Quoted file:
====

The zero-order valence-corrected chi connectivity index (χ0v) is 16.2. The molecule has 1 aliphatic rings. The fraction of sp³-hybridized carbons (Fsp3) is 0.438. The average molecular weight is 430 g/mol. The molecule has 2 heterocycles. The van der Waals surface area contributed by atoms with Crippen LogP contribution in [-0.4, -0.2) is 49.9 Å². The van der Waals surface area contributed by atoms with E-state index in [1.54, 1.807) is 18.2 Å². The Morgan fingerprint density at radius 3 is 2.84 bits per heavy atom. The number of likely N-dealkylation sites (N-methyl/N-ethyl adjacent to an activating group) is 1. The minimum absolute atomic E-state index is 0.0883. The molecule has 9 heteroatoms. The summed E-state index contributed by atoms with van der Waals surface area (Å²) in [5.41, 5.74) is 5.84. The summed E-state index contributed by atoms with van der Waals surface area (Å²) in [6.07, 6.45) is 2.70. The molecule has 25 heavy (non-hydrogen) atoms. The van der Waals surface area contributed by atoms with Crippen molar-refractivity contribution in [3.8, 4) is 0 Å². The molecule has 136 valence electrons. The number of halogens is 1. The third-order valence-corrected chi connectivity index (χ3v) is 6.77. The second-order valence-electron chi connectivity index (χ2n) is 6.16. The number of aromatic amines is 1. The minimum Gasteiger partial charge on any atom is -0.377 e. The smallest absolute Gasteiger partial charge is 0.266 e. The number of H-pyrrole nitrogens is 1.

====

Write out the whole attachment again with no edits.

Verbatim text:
The zero-order valence-corrected chi connectivity index (χ0v) is 16.2. The molecule has 1 aliphatic rings. The fraction of sp³-hybridized carbons (Fsp3) is 0.438. The average molecular weight is 430 g/mol. The molecule has 2 heterocycles. The van der Waals surface area contributed by atoms with Crippen LogP contribution in [-0.4, -0.2) is 49.9 Å². The van der Waals surface area contributed by atoms with E-state index in [1.54, 1.807) is 18.2 Å². The Morgan fingerprint density at radius 3 is 2.84 bits per heavy atom. The number of likely N-dealkylation sites (N-methyl/N-ethyl adjacent to an activating group) is 1. The minimum absolute atomic E-state index is 0.0883. The molecule has 9 heteroatoms. The summed E-state index contributed by atoms with van der Waals surface area (Å²) in [5.41, 5.74) is 5.84. The summed E-state index contributed by atoms with van der Waals surface area (Å²) in [6.07, 6.45) is 2.70. The molecule has 25 heavy (non-hydrogen) atoms. The van der Waals surface area contributed by atoms with Crippen molar-refractivity contribution in [3.8, 4) is 0 Å². The molecule has 136 valence electrons. The number of halogens is 1. The third-order valence-corrected chi connectivity index (χ3v) is 6.77. The second-order valence-electron chi connectivity index (χ2n) is 6.16. The number of aromatic amines is 1. The minimum Gasteiger partial charge on any atom is -0.377 e. The smallest absolute Gasteiger partial charge is 0.266 e. The number of H-pyrrole nitrogens is 1.